Only Saban can claim the throne as the person who would be the No. 1 candidate for any college job if athletic directors had their wish. Only Saban could have set up a new reality by going to Texas, potentially priming the Longhorns for a dominant run, while also opening the Alabama job -- arguably the second best in college football -- which could also open up someone else's job … and on and on. The entire football landscape is at the mercy of Saban, who not only could go anywhere he wants, but also is apparently capable of resetting the market by himself (with the help of agent Jimmy Sexton) in securing a salary higher than almost every NFL coach, let alone the entire college crowd.
In the past week-plus of drama, we finally learned that Saban's professional goals apparently do not involve coaching Texas, but that's still about all we know about his motivations. The nation's best coach is also its most unknowable, and the question of what Saban's motivations are may define the rest of the decade in college football, where the center of the sport's universe continues to be in the state of Alabama, but the lingering question remains for how long.
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Leaving college football for the NFL wouldn't be a new experience for Saban. He did it after the 1990 season, when he left his first head coaching job at Toledo after only one 9-2 season to become the defensive coordinator of the Cleveland Browns under Bill Belichick. He did it again a year after winning his first national championship at LSU, bolting the college game for a short, unsuccessful stint with the Miami Dolphins marred by controversy, before finally landing at Alabama, which has been as close to a perfect marriage as possible for someone largely seen as a coaching mercenary.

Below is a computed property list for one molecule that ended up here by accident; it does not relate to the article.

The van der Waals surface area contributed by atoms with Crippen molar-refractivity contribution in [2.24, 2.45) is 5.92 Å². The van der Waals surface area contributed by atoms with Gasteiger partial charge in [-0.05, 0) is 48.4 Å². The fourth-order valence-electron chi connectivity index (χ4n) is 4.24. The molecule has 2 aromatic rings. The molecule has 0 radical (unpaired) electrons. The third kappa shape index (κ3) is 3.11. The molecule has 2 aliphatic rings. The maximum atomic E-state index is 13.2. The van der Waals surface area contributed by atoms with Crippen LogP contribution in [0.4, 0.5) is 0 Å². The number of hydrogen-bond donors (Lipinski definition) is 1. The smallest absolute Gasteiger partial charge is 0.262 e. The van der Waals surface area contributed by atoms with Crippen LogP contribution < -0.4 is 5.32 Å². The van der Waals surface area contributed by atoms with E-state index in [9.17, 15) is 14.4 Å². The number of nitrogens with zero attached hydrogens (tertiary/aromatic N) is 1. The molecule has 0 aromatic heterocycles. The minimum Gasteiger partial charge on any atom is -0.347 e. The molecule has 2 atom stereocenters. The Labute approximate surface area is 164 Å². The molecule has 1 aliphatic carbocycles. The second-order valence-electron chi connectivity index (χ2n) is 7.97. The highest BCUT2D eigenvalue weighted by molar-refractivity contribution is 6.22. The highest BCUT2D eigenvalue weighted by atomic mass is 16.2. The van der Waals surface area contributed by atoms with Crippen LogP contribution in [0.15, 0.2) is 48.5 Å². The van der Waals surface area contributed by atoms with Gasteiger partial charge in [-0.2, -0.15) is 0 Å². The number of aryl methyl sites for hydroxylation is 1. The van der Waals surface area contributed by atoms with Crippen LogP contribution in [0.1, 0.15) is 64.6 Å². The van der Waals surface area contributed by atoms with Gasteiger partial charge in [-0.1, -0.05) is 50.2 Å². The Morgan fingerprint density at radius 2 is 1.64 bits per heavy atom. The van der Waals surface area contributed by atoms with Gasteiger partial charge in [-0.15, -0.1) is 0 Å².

Whether there may have been serious interest in Texas beyond Sexton's desire to make Saban one of the highest-paid coaches in all of football, pro or college, is only up to conjecture. Saban and his wife, Terry, have stayed committed to Alabama, of course, with Terry telling the Wall Street Journal, "We're staying; we're not going anywhere," and Saban saying back in September that he's "just too damn old to start over somewhere else," all before receiving a new mega-deal that on the surface confirms such statements.
But even when Saban chooses to stay put, past history still causes us all to continue to speculate wildly and ponder a future in which Saban actually does leave Alabama.
For as machine-like as Alabama's success under Saban is, it can dry up in a hurry, and probably will at some point. No dynasty lasts forever. Florida State needed a decade to get it right after losing the 2000 national championship; Florida is directionless post-Tebow/Meyer; USC went into NCAA purgatory post-Pete Carroll; Texas fell of a cliff after Colt McCoy got hurt at the Rose Bowl. Even the best situations go bad, and while Saban remains at the height of his power, perhaps with greater control over his situation than any coach in history, there is a finite window for new opportunities. Carroll, who's also 62, saw that and found a perfect new -- and probably last -- opportunity for himself in Seattle, where he's rebuilt his pro coaching reputation.
Saban really isn't "too damn old" just yet, but he's already one of the oldest coaches to ever win a national championship. All available evidence indicates he is staying at Alabama, but sustained excellence is only possible for so long, and, like Halladay, Saban doesn't seem to be the type who will prolong his career once he loses his fastball. At some point, the toughest decision has to be made.
For now, time is still on his side, and the secretive nature of Saban's ambitions make the future still a mystery filled with what-ifs that could drastically alter the football landscape. But like an athlete, a coach is in firm control of his fate for only so long.